New FDA Study on Battery-Related Injuries from Vaping

The results probably won’t surprise you, but they should remind us all to be careful with batteries.

When vaping fires and burns make the news, the image of vaping as a safer alternative to smoking is damaged. Sure, we know that most battery events are caused by user error, but it’s tough to explain that to people who already believe vaping is a risky practice.

Now a study from the FDA Center for Tobacco Products offers some insight into the number and causes of vaping burn injuries. The research was conducted by CTP employees, and published in the journal Injury Epidemiology.

The results may not surprise vapers, but public health opponents of vaping might have their eyes opened a bit. The common belief is that vape mods are poorly constructed, or have defective wiring. Politicians sometimes demand recalls. But you can’t recall user error.

The bottom line here is that most vaping burns can be easily avoided with a little battery safety education.

The FDA researchers analyzed 2016 data from the National Electronic Injury Surveillance System (NEISS), which is part of the Consumer Product Safety Commission (CPSC). NEISS collects injury data from a representative sample of hospitals, and then creates a nationwide injury estimate based on the sample.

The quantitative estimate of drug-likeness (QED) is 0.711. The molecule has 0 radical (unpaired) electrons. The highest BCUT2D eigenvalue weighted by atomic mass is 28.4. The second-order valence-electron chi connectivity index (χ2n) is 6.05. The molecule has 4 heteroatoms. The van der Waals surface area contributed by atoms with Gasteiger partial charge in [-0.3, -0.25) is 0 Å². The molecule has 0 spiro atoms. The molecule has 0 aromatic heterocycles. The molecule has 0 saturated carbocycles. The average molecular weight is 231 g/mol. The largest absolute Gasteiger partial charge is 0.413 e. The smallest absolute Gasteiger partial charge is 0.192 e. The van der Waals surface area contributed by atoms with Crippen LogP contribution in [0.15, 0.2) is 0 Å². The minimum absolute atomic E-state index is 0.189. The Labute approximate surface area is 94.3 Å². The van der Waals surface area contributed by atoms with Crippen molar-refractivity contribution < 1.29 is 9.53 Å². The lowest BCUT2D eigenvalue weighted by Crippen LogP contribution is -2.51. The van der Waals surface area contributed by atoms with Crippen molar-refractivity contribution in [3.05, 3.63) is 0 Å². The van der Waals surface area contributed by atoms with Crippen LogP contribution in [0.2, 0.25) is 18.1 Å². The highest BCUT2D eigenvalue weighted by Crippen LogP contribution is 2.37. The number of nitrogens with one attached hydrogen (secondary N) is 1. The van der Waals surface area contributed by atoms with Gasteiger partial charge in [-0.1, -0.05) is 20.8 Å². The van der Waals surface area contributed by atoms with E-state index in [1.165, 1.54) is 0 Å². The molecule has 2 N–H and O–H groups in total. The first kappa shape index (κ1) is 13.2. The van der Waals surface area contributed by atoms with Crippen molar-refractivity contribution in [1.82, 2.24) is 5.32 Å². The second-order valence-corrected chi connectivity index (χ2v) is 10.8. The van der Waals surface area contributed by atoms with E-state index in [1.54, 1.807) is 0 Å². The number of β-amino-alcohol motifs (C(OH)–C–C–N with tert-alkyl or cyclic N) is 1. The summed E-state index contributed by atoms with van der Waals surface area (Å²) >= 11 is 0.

The number of vaping-related battery burns that led to NEISS-reported emergency room visits in 2016 was 26. That translates to a nationwide estimate of 1,007 burns. The hospital reports include a brief description of the incident that led to the injury, and identify the product associated with the injury.

The authors correctly point out that there are probably many more injuries that don’t require a hospital visit, and that makes sense. Most vaping injuries are not severe, and can be treated by the injured person themselves, or by a family doctor. But there may have been some severe burns that were treated at specialty burn centers. Those would have been missed in this study.




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